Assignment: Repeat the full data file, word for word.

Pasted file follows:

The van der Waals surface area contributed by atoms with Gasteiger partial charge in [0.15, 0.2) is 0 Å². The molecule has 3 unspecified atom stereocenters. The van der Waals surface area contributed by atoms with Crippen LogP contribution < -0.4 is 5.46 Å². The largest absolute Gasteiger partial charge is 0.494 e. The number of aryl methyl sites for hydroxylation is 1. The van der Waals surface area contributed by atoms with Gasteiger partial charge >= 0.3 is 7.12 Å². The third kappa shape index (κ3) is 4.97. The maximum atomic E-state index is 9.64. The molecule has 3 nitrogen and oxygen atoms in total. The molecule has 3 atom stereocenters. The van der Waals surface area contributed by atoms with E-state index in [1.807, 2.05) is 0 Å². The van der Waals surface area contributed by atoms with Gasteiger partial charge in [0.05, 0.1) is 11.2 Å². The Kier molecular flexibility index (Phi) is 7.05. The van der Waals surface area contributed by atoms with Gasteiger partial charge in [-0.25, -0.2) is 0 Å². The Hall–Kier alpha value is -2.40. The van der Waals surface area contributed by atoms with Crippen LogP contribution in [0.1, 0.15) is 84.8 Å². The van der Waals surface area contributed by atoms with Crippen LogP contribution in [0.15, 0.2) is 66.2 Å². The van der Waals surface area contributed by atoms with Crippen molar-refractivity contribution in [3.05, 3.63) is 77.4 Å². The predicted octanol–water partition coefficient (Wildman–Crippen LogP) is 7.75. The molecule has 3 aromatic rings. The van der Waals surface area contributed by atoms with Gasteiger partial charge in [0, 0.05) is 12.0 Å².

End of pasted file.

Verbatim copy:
The van der Waals surface area contributed by atoms with Gasteiger partial charge in [0.15, 0.2) is 0 Å². The molecule has 3 unspecified atom stereocenters. The van der Waals surface area contributed by atoms with Crippen LogP contribution < -0.4 is 5.46 Å². The largest absolute Gasteiger partial charge is 0.494 e. The number of aryl methyl sites for hydroxylation is 1. The van der Waals surface area contributed by atoms with Gasteiger partial charge >= 0.3 is 7.12 Å². The third kappa shape index (κ3) is 4.97. The maximum atomic E-state index is 9.64. The molecule has 3 nitrogen and oxygen atoms in total. The molecule has 3 atom stereocenters. The van der Waals surface area contributed by atoms with E-state index in [1.807, 2.05) is 0 Å². The van der Waals surface area contributed by atoms with Gasteiger partial charge in [0.05, 0.1) is 11.2 Å². The Kier molecular flexibility index (Phi) is 7.05. The van der Waals surface area contributed by atoms with Gasteiger partial charge in [-0.25, -0.2) is 0 Å². The Hall–Kier alpha value is -2.40. The van der Waals surface area contributed by atoms with Crippen LogP contribution in [0.1, 0.15) is 84.8 Å². The van der Waals surface area contributed by atoms with Crippen LogP contribution in [0.15, 0.2) is 66.2 Å². The van der Waals surface area contributed by atoms with Crippen molar-refractivity contribution in [3.05, 3.63) is 77.4 Å². The predicted octanol–water partition coefficient (Wildman–Crippen LogP) is 7.75. The molecule has 3 aromatic rings. The van der Waals surface area contributed by atoms with Gasteiger partial charge in [0, 0.05) is 12.0 Å².